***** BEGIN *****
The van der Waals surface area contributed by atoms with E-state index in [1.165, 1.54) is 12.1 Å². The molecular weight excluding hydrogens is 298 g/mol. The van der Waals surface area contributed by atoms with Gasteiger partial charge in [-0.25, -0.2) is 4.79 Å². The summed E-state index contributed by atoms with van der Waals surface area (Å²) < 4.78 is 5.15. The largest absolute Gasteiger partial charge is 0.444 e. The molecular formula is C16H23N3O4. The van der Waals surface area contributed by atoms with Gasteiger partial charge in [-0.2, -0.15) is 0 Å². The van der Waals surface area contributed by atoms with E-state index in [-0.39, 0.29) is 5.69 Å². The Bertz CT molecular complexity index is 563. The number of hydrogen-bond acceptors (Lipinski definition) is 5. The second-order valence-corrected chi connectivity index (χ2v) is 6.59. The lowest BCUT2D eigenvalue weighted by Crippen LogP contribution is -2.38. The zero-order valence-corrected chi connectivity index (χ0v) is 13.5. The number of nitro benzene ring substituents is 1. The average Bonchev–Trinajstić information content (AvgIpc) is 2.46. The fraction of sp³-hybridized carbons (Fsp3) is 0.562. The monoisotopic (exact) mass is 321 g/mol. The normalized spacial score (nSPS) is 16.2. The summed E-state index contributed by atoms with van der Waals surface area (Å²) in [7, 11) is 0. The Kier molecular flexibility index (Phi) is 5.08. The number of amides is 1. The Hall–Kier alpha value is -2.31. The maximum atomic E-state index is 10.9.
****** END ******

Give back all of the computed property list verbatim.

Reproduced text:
The van der Waals surface area contributed by atoms with E-state index in [1.165, 1.54) is 12.1 Å². The molecular weight excluding hydrogens is 298 g/mol. The van der Waals surface area contributed by atoms with Gasteiger partial charge in [-0.25, -0.2) is 4.79 Å². The summed E-state index contributed by atoms with van der Waals surface area (Å²) < 4.78 is 5.15. The largest absolute Gasteiger partial charge is 0.444 e. The molecular formula is C16H23N3O4. The van der Waals surface area contributed by atoms with Gasteiger partial charge in [-0.2, -0.15) is 0 Å². The van der Waals surface area contributed by atoms with E-state index in [-0.39, 0.29) is 5.69 Å². The Bertz CT molecular complexity index is 563. The number of hydrogen-bond acceptors (Lipinski definition) is 5. The second-order valence-corrected chi connectivity index (χ2v) is 6.59. The lowest BCUT2D eigenvalue weighted by Crippen LogP contribution is -2.38. The zero-order valence-corrected chi connectivity index (χ0v) is 13.5. The number of nitro benzene ring substituents is 1. The average Bonchev–Trinajstić information content (AvgIpc) is 2.46. The fraction of sp³-hybridized carbons (Fsp3) is 0.562. The monoisotopic (exact) mass is 321 g/mol. The normalized spacial score (nSPS) is 16.2. The summed E-state index contributed by atoms with van der Waals surface area (Å²) in [7, 11) is 0. The Kier molecular flexibility index (Phi) is 5.08. The number of amides is 1. The Hall–Kier alpha value is -2.31. The maximum atomic E-state index is 10.9.